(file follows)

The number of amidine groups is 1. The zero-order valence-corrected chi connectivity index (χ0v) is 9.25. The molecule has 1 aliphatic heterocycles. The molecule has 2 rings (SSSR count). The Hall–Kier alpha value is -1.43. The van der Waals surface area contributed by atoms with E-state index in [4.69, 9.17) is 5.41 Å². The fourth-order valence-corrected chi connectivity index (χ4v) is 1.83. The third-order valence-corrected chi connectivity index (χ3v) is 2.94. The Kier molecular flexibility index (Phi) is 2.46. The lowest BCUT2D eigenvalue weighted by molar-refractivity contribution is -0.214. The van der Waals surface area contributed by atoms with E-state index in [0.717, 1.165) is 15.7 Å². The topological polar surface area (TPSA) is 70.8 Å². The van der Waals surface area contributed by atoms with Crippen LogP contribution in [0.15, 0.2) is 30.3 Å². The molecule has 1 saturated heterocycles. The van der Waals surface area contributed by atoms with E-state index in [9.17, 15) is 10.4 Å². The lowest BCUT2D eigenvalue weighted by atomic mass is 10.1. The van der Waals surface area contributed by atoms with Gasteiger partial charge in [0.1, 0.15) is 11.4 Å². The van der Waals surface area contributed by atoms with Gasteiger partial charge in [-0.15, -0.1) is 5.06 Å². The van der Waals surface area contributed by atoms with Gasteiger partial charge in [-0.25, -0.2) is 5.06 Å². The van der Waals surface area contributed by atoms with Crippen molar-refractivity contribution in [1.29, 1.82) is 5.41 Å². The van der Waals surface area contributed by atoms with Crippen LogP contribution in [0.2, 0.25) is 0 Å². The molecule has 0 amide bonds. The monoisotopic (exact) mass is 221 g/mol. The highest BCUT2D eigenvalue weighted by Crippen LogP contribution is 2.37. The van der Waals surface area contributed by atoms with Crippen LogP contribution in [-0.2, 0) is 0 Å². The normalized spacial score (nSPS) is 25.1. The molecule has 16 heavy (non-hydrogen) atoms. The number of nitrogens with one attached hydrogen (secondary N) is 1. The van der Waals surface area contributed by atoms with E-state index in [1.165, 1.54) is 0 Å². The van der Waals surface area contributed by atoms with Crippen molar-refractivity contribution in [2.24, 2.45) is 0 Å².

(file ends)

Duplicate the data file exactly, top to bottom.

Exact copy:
The number of amidine groups is 1. The zero-order valence-corrected chi connectivity index (χ0v) is 9.25. The molecule has 1 aliphatic heterocycles. The molecule has 2 rings (SSSR count). The Hall–Kier alpha value is -1.43. The van der Waals surface area contributed by atoms with E-state index in [4.69, 9.17) is 5.41 Å². The fourth-order valence-corrected chi connectivity index (χ4v) is 1.83. The third-order valence-corrected chi connectivity index (χ3v) is 2.94. The Kier molecular flexibility index (Phi) is 2.46. The lowest BCUT2D eigenvalue weighted by molar-refractivity contribution is -0.214. The van der Waals surface area contributed by atoms with E-state index in [0.717, 1.165) is 15.7 Å². The topological polar surface area (TPSA) is 70.8 Å². The van der Waals surface area contributed by atoms with Crippen LogP contribution in [0.15, 0.2) is 30.3 Å². The molecule has 1 saturated heterocycles. The van der Waals surface area contributed by atoms with E-state index in [9.17, 15) is 10.4 Å². The lowest BCUT2D eigenvalue weighted by atomic mass is 10.1. The van der Waals surface area contributed by atoms with Gasteiger partial charge in [0.1, 0.15) is 11.4 Å². The van der Waals surface area contributed by atoms with Gasteiger partial charge in [-0.15, -0.1) is 5.06 Å². The van der Waals surface area contributed by atoms with Gasteiger partial charge in [-0.25, -0.2) is 5.06 Å². The van der Waals surface area contributed by atoms with Crippen molar-refractivity contribution in [1.29, 1.82) is 5.41 Å². The van der Waals surface area contributed by atoms with Crippen LogP contribution in [0.2, 0.25) is 0 Å². The molecule has 0 amide bonds. The monoisotopic (exact) mass is 221 g/mol. The highest BCUT2D eigenvalue weighted by Crippen LogP contribution is 2.37. The van der Waals surface area contributed by atoms with Crippen LogP contribution in [-0.2, 0) is 0 Å². The normalized spacial score (nSPS) is 25.1. The molecule has 16 heavy (non-hydrogen) atoms. The number of nitrogens with one attached hydrogen (secondary N) is 1. The van der Waals surface area contributed by atoms with E-state index in [1.165, 1.54) is 0 Å². The van der Waals surface area contributed by atoms with Crippen molar-refractivity contribution in [2.24, 2.45) is 0 Å².